With Sunday's Venezuelan referendum on term limits, we can expect to hear a lot about Venezuelan president Hugo Chávez's "plan to become president for life" and its reflection on "Venezuela's battered democracy," as the New York Times editors put it around the time of Venezuela's last (failed) term limits referendum.
But when Colombian President Álvaro Uribe's efforts to change a constitutional prohibition barring a president from serving more than one term succeeded in 2005, the U.S. media took little notice, and Uribe's reputation as the U.S.'s favorite "democrat" in the region remained intact.
While not identical, the two examples have some notable parallels. In Colombia, the amendment on term limits that Congress voted on in 2004, and the Supreme court upheld the following year, allowed Uribe to seek a second term in office, paving the way for his reelection. Uribe is currently pushing to amend the constitution to allow him to run for a third term. In Venezuela, Chavez is seeking constitutional changes that would eliminate term limits altogether.
The change in Colombia's term limits law was a big story in Colombia, in good part because the Colombian courts have sentenced the congress member who cast the deciding 2004 vote on the amendment to almost four years under house-arrest for taking bribes from Uribe aides (he knew nothing, of course) in exchange for her vote. And though Uribe supporters are collecting signatures to get him on the ballot for 2010 elections, the bribery affair has caused Colombian courts to raise questions about Uribe's eligibility.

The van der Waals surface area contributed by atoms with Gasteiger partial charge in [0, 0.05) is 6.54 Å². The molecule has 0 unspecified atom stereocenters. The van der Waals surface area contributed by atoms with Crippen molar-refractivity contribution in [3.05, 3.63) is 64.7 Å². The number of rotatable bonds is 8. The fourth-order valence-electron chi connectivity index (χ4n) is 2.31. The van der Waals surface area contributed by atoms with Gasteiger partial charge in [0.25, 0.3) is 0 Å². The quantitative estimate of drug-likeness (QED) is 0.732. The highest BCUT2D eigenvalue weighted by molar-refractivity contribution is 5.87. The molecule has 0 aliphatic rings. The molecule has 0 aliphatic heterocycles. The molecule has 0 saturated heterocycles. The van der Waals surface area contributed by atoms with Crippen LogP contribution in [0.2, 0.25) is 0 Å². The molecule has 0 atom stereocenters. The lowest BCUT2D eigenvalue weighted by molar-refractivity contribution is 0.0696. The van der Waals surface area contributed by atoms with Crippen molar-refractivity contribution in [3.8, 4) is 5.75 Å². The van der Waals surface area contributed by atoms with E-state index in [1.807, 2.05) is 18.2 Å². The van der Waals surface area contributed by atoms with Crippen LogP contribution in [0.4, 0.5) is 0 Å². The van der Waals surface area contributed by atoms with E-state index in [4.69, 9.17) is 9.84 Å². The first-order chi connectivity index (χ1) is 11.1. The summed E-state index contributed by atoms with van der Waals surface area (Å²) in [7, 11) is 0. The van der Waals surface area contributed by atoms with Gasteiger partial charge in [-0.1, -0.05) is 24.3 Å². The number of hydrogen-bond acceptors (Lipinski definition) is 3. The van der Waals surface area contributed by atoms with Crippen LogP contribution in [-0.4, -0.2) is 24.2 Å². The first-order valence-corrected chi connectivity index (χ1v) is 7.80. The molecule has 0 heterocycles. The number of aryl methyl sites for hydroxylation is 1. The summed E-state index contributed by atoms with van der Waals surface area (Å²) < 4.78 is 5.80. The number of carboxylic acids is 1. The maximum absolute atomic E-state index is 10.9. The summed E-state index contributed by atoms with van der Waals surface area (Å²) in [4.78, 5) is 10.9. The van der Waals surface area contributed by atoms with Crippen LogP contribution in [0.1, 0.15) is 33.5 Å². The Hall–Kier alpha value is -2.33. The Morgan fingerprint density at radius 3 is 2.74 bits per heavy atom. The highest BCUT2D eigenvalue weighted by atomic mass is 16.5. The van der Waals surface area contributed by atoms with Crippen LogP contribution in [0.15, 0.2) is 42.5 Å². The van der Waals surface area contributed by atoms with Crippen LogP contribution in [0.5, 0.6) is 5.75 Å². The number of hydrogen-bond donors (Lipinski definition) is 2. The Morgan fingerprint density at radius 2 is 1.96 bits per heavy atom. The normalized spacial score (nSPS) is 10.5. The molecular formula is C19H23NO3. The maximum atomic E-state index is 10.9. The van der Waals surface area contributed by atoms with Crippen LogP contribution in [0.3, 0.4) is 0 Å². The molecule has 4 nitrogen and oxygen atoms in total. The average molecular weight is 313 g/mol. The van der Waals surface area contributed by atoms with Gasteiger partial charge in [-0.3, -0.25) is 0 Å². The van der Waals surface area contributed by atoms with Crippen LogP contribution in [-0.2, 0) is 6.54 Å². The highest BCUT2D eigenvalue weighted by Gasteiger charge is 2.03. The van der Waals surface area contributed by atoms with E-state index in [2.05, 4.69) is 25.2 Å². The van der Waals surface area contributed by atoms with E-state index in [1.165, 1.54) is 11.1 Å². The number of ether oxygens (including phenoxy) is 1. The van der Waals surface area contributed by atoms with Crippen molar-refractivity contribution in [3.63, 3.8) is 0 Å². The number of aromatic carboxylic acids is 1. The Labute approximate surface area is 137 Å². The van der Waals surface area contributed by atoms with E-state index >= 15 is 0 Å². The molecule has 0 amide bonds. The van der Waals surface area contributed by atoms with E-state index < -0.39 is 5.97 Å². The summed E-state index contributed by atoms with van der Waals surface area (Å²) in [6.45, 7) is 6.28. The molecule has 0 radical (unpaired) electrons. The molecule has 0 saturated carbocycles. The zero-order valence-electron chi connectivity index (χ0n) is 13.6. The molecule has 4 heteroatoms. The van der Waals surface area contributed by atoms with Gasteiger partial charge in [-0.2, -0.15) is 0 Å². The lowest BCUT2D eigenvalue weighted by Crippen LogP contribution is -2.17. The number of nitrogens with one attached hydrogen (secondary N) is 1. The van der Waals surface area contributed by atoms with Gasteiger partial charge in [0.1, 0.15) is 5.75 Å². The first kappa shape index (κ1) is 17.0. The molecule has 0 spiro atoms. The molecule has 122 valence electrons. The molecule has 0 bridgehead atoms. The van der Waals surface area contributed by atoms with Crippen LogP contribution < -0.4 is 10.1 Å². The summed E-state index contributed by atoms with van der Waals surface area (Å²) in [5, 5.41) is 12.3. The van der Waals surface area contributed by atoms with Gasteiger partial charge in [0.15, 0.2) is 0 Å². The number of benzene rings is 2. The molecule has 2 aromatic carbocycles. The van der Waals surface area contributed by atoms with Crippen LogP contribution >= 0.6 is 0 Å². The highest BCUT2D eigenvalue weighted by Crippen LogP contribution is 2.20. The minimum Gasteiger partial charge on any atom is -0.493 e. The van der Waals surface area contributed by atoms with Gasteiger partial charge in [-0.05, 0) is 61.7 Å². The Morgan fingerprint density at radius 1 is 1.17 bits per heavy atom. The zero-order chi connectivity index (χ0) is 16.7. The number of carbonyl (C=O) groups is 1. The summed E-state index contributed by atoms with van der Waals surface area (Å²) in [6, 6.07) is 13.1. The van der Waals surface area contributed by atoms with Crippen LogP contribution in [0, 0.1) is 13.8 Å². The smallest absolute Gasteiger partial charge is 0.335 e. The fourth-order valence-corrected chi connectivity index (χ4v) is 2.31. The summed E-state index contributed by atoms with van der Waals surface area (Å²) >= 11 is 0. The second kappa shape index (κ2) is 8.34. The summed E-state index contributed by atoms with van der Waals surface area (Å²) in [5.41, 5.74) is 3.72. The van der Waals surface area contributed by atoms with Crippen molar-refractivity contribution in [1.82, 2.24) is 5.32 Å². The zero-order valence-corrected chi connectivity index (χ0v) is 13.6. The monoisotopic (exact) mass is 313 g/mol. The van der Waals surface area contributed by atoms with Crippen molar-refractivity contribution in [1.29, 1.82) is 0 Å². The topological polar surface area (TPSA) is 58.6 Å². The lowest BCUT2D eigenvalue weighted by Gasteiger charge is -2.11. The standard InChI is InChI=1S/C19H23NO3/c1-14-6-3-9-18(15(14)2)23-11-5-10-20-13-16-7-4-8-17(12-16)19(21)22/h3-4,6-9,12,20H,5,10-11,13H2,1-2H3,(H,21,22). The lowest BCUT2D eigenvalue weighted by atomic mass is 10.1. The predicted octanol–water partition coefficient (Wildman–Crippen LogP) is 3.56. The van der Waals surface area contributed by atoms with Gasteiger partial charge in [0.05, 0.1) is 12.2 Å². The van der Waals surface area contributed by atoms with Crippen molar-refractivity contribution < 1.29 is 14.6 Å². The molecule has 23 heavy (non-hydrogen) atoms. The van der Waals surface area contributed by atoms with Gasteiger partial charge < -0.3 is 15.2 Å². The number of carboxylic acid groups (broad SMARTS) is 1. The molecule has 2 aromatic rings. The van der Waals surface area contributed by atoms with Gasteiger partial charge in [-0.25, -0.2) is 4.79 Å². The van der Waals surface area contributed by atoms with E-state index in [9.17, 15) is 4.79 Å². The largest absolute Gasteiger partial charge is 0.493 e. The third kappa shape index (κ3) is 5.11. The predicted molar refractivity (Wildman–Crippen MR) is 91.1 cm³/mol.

Yet Uribe's scandal-ridden term limits efforts were treated as far less newsworthy by U.S. editors than the Venezuelan government's moves to put the question of term limits to the popular ballot. A search of "Álvaro Uribe and "term limits" in the Nexis database of U.S. newspapers and wires turns up 60 articles, in contrast to 1003 articles about Chávez and term limits. A spot check reveals that even the articles mentioning Uribe and "term limits" were often about Chávez's efforts to lift term limits, not Uribe's maneuvers.
Similarly, 286 articles mentioned both Chávez and "president for life," while only 29 articles mention Uribe and that epithet – but virtually all of those 29 were again referring to Chávez's perceived power grabs, not Uribe's. (One Associated Press story did compare Uribe to Chávez, but didn't quite apply the term to Uribe: "The wonkish, diminutive but tirelessly tenacious politician [Uribe], who turned 56 on Friday, has been cagey on that score. Those who oppose the idea [of Uribe running again] say it would put him in league with his continental rival, Hugo Chávez of Venezuela, who has been widely branded autocratic for doing his utmost to try to stay president for life.")
This discrepancy reinforces the findings of a recent FAIR study, "Human Rights Coverage Serving Washington's Needs," which found that editors at major U.S. papers portray Colombia as a safer haven for human rights and democracy than Venezuela, despite Colombia's vastly more dismal record.
It would seem the role of U.S. reporting and opinion on Venezuela (and Colombia) is less about informing the public about real threats to democracy and human rights in Latin America than it is about serving as a propaganda arm of U.S. foreign policy. One would be wise to remember this when reading about Venezuela's referendum this weekend.
Steve Rendall is FAIR's senior analyst and the co-author of FAIR's February 2009 study, "Human Rights Coverage Serving Washington's Needs: FAIR finds editors downplaying Colombia’s abuses, amplifying Venezuela’s." Isabel Macdonald is the communications director at FAIR.